The Disrupted

Oct 26, 2020

Without mighty contemporary challenges like Covid, this doc still does a competent job depicting the decline of the middle class.

The Disrupted

Grade: C+

Director: Sarah Colt, Josh Gleason (Co-director)

Screenplay: Documentary

Runtime: 1h 28m

Rating: R

By: John DeSando

Three middle-class Americans are fighting to retain a good life once theirs is receding because trying to get jobs or losing their jobs puts them in a desperate employment race. Don is a struggling Kansas farmer who also has cancer, both challenges even when farmers are receiving billions in subsidies and Obamacare has brought health insurance to millions who did not have it before.

Cheryl is finding being an Uber and Lyft driver less promising than when she started. Pete, an ex-con, rehabbed himself with a job from 3M for 12 years but its closing has brought him in combat with his own attitude and a discerning wife.

While the doc, quietly and carefully directed by Sarah Colt, doesn’t harangue about the death of the middle class, these three subjects speak loudly about their loss of money and pride. Yet, this film is apparently produced before the pandemic and maybe even before Donald Trump’s worst days. In that regard, it’s challenging from our current perspective to commiserate with subjects depicted before America’s current dark days. In other words, things got much worse after the doc was done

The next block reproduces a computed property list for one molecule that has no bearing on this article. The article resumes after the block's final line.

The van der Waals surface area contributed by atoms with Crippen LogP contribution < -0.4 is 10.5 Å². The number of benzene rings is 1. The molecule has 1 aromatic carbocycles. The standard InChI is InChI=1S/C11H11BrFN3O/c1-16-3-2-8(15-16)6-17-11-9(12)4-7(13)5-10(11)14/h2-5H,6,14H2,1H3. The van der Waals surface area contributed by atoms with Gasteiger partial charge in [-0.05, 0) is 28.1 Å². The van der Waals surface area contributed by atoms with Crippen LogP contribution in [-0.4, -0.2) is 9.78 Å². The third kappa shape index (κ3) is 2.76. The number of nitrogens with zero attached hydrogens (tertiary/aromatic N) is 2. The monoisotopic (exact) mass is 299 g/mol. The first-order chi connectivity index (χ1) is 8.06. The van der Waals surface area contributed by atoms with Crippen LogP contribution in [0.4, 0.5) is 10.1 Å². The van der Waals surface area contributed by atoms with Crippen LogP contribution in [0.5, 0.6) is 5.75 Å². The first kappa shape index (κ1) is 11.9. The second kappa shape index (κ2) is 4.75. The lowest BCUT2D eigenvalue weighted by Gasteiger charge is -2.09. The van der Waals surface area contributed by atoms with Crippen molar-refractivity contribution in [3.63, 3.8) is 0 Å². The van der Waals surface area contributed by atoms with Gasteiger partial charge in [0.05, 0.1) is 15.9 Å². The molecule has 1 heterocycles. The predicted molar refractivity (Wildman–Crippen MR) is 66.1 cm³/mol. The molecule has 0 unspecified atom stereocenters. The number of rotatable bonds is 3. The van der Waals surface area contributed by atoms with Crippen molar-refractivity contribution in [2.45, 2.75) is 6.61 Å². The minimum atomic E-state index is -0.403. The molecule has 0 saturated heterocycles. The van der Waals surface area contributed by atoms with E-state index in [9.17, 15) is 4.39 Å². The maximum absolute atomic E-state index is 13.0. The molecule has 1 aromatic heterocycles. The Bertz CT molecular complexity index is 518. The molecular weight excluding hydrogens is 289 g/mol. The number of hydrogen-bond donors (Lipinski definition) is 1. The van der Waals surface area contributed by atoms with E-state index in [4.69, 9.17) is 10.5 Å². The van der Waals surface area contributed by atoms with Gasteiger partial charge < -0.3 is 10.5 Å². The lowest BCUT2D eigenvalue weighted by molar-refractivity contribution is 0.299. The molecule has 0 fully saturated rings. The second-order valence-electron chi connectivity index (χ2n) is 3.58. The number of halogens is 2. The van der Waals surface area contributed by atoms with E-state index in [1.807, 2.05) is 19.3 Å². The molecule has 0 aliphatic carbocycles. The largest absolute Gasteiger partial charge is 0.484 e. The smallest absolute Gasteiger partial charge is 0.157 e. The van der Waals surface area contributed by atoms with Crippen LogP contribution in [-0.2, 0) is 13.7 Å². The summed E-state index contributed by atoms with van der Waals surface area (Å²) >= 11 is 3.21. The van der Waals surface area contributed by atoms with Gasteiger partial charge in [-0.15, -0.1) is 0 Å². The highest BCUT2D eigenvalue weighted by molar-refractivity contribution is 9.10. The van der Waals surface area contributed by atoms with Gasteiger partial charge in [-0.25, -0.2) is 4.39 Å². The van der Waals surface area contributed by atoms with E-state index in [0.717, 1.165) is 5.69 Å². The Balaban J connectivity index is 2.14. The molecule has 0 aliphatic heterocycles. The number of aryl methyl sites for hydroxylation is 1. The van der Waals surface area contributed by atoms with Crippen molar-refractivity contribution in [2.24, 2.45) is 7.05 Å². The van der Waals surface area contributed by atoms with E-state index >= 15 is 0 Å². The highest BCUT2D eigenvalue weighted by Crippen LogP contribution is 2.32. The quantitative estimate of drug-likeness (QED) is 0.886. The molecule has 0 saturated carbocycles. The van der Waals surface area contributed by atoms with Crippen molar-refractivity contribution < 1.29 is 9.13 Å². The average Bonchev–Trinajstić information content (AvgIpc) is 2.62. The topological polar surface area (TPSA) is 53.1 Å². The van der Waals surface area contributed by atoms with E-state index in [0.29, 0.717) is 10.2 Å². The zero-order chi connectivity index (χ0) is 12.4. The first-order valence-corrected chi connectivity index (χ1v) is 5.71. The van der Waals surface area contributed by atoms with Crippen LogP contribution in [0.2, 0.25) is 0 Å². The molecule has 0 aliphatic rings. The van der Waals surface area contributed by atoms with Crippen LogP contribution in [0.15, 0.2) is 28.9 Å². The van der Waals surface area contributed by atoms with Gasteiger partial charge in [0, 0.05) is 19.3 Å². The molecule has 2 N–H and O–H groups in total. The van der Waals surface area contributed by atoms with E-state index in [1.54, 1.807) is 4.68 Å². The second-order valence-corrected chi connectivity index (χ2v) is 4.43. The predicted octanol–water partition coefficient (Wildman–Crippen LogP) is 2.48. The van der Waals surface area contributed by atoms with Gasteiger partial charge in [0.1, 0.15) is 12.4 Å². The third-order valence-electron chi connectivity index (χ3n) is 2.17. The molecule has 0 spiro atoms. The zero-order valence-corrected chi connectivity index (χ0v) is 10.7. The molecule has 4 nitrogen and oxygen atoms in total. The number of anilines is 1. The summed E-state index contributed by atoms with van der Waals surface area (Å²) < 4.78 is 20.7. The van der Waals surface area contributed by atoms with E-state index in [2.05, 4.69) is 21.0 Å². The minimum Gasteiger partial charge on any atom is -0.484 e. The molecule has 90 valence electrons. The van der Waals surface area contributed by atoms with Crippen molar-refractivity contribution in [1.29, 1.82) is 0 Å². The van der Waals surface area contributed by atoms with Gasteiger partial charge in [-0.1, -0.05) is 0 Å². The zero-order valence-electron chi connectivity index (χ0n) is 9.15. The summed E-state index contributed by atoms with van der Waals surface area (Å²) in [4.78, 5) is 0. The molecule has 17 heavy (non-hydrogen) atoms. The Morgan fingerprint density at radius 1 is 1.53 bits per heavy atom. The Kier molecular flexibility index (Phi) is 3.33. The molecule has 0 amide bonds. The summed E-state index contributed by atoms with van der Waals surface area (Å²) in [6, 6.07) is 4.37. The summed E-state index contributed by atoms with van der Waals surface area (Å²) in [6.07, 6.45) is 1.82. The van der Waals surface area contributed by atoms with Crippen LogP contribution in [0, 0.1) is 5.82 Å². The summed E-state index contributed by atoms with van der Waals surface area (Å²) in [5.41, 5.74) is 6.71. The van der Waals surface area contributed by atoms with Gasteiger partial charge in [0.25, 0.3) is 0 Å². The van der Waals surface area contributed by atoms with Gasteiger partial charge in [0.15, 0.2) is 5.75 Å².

With corporations like 3M coldly laying off and farmers forced off farms, not to mention Lyft and Uber preventing their drivers from becoming like real employees, the middle class is suffering an it’s not even in virus times. However, the film also tries to show individual responsibilities such as Ned’s post-prison attitude or Cheryl’s unfounded dreams of success.

Still, the doc doesn’t demand our sympathy; rather it ends up showing how the American dream itself can be derailed without a virus or weak leadership. In a way, The Disrupted is about as existential as a doc can get. And that’s good.

John DeSando, a Los Angeles Press Club first-place winner for National Entertainment Journalism, hosts WCBE’s It’s Movie Time and co-hosts Cinema Classics. Contact him at